PROVIDENCE – State lawmakers and Gov. Lincoln D. Chafee have agreed on changes to the state’s medical marijuana law they believe will allow three planned marijuana dispensaries to open.
The three Compassion Centers authorized in the state’s 2009 medical marijuana law and selected last March have been barred from opening because of concerns that federal authorities would target them or their patients.
A series of amendments sponsored by Sen. Rhoda E. Perry, D-Providence, and Rep. Scott D. Slater, attempts to protect the Compassion Centers by putting them under stricter state regulatory control, including limits from the Department of Health on how much of the drug they can grow, hold and sell.
“This is a good compromise that strengthens the safety of compassion centers,” Slater said. “We just want patients to get some relief, soon. While we believe the existing law is good, this change will make it better by making our centers less of an issue for the federal government. Nobody in Rhode Island would want to see patients get caught up in some federal raid or lose access to their medicine, and if these changes further minimize that issue, they are positive for patients.”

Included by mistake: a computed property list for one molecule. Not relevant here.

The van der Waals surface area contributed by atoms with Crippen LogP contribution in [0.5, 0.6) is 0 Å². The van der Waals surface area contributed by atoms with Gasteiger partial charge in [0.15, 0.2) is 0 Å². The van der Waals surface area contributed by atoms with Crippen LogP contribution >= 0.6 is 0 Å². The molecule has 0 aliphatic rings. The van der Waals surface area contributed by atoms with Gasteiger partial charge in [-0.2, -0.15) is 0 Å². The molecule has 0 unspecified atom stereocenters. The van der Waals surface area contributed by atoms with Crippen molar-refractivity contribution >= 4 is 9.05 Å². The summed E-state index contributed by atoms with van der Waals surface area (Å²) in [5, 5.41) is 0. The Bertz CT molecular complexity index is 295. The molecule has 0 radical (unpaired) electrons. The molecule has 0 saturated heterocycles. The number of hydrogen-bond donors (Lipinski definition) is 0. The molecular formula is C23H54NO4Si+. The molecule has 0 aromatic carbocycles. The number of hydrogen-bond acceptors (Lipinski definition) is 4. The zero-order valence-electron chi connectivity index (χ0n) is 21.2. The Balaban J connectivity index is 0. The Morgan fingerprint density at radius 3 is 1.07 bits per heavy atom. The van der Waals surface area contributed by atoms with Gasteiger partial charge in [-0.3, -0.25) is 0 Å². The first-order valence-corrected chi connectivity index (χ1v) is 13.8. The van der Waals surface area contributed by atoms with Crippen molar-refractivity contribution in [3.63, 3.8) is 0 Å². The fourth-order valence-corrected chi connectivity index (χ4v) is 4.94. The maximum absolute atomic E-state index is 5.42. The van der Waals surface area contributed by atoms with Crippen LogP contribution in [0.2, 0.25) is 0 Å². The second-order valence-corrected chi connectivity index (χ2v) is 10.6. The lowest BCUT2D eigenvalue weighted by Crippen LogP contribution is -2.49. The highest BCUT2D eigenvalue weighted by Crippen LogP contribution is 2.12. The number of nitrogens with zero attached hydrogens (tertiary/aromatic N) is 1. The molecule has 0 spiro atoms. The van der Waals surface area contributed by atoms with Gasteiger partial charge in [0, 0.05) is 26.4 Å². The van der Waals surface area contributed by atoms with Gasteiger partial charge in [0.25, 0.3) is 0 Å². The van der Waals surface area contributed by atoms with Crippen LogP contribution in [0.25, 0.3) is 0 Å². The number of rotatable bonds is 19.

To address concerns about illegal sales, the changes allow registered patients or caregivers to sell excess marijuana to a compassion center.
Chafee said he supports the amendments in a news release Thursday afternoon.
“Since the Rhode Island medical marijuana law invited federal action, I have been working with advocates on a remedy,” Chafee said.
“I applaud Senator Perry and Representative Slater for their work and I look forward to passage of a bill that will avoid federal intervention and bring needed medicinal relief to those who stand to benefit.”
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